iOS - PocketEarth.
About 8-10$, IIRC. It uses OpenStreetMap, and downloads, no charge.
Relevant to your question is that you can pay another 8-10$ and unlock the download topo maps for areas that have them. More exactly, I think it downloads contours, and some things, like say trails, might still be coming from OpenStreetMap, rather than a full-on hiking-type, high-detail, topo map. It's vector based, so it zooms in and out very well.
Used on an iPad, it's quite good. Even a small phone is quite acceptable (I have an SE). Note that iPads come in wifi-only and cellular flavors. Only the cellular (about $150 more) has on-board GPS, which works even if you don't put in a SIM for it.
It also downloads landmark descriptions off Wikipedia and you can put annotated markers on the maps. One drawback is its zoom in/out hiding of features - if you're talking about a really small trail or road, Pocket will hide it until you zoom in enough, even if the general area is featureless and has no other roads. That does make it hard to plan a big picture trip (you can add your own markers to let you where to zoom, but...).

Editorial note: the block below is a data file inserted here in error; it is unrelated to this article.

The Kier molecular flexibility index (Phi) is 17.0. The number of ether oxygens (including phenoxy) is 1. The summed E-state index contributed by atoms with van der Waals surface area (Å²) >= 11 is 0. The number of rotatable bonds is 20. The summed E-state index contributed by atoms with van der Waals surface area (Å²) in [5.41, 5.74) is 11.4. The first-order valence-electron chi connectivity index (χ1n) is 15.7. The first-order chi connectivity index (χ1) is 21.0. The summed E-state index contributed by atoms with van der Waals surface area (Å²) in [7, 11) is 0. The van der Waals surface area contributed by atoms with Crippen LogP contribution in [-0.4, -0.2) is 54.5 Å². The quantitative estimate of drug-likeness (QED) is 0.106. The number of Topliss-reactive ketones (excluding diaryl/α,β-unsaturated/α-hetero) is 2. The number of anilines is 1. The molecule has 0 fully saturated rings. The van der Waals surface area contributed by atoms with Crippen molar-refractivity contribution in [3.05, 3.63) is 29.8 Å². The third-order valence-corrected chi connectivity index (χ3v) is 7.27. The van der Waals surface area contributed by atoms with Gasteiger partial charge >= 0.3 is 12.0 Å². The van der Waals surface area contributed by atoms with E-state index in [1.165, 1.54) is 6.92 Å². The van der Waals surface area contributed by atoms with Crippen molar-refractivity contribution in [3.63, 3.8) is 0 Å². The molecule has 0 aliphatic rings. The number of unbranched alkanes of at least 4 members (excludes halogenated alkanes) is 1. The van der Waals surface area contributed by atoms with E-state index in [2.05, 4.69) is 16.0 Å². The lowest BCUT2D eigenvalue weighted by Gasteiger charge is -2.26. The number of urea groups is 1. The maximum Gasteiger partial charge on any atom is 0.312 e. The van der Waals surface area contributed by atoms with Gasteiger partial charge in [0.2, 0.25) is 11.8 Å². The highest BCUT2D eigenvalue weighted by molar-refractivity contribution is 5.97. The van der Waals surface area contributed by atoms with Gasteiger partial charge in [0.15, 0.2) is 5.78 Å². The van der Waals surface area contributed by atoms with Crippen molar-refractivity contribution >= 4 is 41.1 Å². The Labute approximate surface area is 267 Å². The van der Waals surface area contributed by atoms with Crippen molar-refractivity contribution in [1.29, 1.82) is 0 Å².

and a zoom on the lake in the lower left
I have no affiliation with them, but I love this app, for camping and for traveling as well.
Edit: for some reason, their contours only download for the lower half of SK, your lake is in the twilight zone, apparently. This is odd, I have seen contour data for everywhere else, including in Peru.
Here's a point about 300km due south of your lake, which is in the topo coverage area.
iOS - "Topo" app
Topo, free IIRC, is in many ways much more rudimentary than PocketEarth, but it does acquire general topo maps for Canada (3 different types). It does not show grid lines, and worse, does not display your GPS location, but it does stitch topo tiles (of the same type) together.
Here's a location near your lake, with 2-3 tiles stitched together. I've added the lines and flag, which provide very basic annotation capability. You can apparently also add GPX maps. It has gotten better since I first used it, and stopped doing so, now it looks more optimized in terms of zoom and lag time.
note: zooming in does not show all that much more (this is a raster, not vector, map), except that labels for place names, like the Brustadt river here, become apparent.
Also, Government Canada provides freely downloadable topo maps (not always recent), once you figure out their very confusing website. I've done it before, and gotten my maps, but it's painful. Here's an entry point for it.